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With all the precautions you can take to actively protect sensitive data on your web server, sometimes there are unintended consequences of your actions that may result in information disclosure.

Consider this scenario:

Adam is the administrator of a WordPress-based website. The database credentials have changed and Adam needs to update the WordPress configuration for the new username and password. Adam logs into the web server over SSH and opens up wp-config.php in Vim.

After making his changes, but before he can close Vim, Adam’s network connection goes down and the SSH session drops. Some time later Heather comes along and finds Adam’s website. Seeing that it’s a WordPress site she attempts to retrieve .wp-config.php.swp.

Because Adam’s SSH connection dropped before Vim was closed, the swap file that was automatically generated by Vim may still exist and could be retrieved by Heather using a simple HTTP GET request. Heather could extract Adam’s database credentials from this file.

Vim uses this swap file mechanism to make recovery possible after a crash. Other file editors have similar features.

This recovery can be very helpful but the unintended consequence here is that the web server isn’t going to interpret .wp-config.php.swp as a PHP file and will serve it as plain text instead, making the contents readable to anyone who cares to look.

Here are some tips and techniques that can be used to mitigate this sort of information disclosure:

  1. Don’t edit any files directly on the production server. Instead, make all file edits on a development or staging server and then only copy the specifically changed files to the production server. Make sure not to copy entire directories to avoid accidentally copying over these temporary files.
  2. Configure your text editors or any other applications you use to write their temporary files to a location other than the current directory. Or, if you can live without the functionality they provide, configure your editors not to write temporary files at all. Many applications allow for this sort of configuration. In Vim you can change your backup and swap file location by putting the following in your .vimrc file:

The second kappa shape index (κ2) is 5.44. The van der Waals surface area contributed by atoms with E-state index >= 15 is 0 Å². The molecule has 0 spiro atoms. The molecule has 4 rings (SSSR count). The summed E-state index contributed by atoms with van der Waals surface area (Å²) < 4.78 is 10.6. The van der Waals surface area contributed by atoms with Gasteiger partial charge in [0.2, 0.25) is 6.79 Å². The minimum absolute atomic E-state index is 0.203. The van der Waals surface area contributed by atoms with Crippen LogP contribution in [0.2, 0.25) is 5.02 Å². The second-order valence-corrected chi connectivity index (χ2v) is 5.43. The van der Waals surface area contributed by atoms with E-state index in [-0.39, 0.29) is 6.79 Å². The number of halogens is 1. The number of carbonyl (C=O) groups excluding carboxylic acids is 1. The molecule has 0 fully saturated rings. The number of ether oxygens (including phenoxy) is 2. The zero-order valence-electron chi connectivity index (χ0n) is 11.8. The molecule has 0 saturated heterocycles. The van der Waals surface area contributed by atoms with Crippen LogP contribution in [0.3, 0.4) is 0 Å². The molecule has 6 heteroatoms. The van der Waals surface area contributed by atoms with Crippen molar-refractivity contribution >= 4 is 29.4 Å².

set backupdir=~/.vim/backup
    set directory=~/.vim/tmp
  3. Configure your web server to only serve pages with allowed file types. By explicitly configuring the web server to only serve certain file types any other files that accidentally end up on the web server will not be accessible. This not only covers the text editor temporary files already discussed but other files that might accidentally end up in the web root, such as backup files. In Apache this can be configured with the following setup:
    Deny from all
    <FilesMatch "\.(html|php|jpg|png)$">
    Allow from all

These techniques can be used individually or in combination to prevent accidental information disclosure due to unintended consequences of normal application use. If you haven’t been using these techniques these sorts of files may already exist on your web servers. Fortunately, WebApp360 will locate these files for you so they can be cleaned up.


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